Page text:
This is an archived article that was published on sltrib.com in 2008, and information in the article may be outdated. It is provided only for personal research purposes and may not be reprinted.
JACKSON, Wyo. - Over and over again this week, Western governors have been confronted with the issue of climate change and the threat it poses to the sustainability of the region's way of life.
It puts stresses on wildlife and its habitat, threatens water supply and challenges energy development, the attendees at the Western Governors Association annual meeting have been told.
And the issue has not been couched in terms of whether climate change is real, but how the governors can move aggressively to deal with the challenges it creates.
"What happens now is not that it's [a separate] issue, it's part of the discussion on every issue people are talking about," said Gov. Dave Freudenthal, of Wyoming, outgoing chairman of the Western Governors Association. "Much of the political judgment is over. The political judgment is you've got to consider this factor in everything you do."
Today, Utah Gov. Jon Huntsman Jr. will guide a session looking at what states can do to mitigate greenhouse gas emissions, the economic impacts of climate change and how Western governors can ensure the federal government understands the region's concerns when setting climate policy.
"I think the science is increasingly compelling on our changing climate," said Huntsman, incoming WGA chairman. "I guess it would be easy to talk about water and wildlife and everything else in isolation but you can't."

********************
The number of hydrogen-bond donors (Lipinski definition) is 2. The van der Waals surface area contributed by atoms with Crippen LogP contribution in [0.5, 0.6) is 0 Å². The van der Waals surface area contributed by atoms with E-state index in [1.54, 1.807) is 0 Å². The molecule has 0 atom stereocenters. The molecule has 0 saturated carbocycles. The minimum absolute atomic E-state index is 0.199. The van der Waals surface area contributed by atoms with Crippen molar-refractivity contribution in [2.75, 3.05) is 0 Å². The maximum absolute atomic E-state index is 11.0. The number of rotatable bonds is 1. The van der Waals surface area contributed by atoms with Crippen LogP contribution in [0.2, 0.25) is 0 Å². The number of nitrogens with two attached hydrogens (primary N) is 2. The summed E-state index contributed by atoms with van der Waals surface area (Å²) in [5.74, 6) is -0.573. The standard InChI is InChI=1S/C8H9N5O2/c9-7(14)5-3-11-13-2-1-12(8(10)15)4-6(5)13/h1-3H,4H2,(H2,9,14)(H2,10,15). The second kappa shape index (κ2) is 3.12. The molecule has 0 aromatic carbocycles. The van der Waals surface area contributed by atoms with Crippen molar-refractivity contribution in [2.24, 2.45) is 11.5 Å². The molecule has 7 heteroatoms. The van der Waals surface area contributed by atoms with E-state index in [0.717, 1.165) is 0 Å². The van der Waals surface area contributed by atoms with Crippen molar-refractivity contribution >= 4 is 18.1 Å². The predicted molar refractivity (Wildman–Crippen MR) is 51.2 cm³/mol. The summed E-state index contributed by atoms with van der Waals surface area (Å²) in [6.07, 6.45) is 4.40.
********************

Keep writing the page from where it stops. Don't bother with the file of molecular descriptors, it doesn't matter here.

Even the West's most conservative governors say they recognize that something is happening that leaders need to confront.
"No question about it. All you need to do is take a look at our weather patterns the last couple [of] years and we are having a climate change. The question is how much influence we have on that and, of course, there are various opinions," said Gov. C.L. ''Butch'' Otter, of Idaho. "I think it's beneficial to always have the question as part of our vision, however far down the years you want to look."
The governors created a special council Sunday to try to preserve wildlife habitat and migration corridors that have been threatened by growth and development, but are also shrinking and changing as temperatures and seasons have altered.
On Monday, the discussion looked at how to meet future energy demands in a clean manner that won't aggravate climate change.
Earlier in the day, the governors discussed the demands placed on the region's water supply by anticipated growth, which Brad Udall, director of the Western Water Assessment, cautioned will be aggravated by expected global warming.
"We now know, and have known for some time, that climate change will fundamentally alter the water cycle," Udall said. Governors must expect more droughts and more floods, more rain and less snow, earlier runoff and rising seas.
The governors adopted a plan that calls for improved monitoring and data collection, water storage, and better anticipation and planning to address the effects of climate change.
Huntsman has already said that climate change will be at the forefront of the issues he hopes to address during his year leading the association, and he hopes to make the West's voice heard with the new presidential administration.
"This is here to stay, so we'll infuse more science and more discussion next year, and a more significant global component," he said.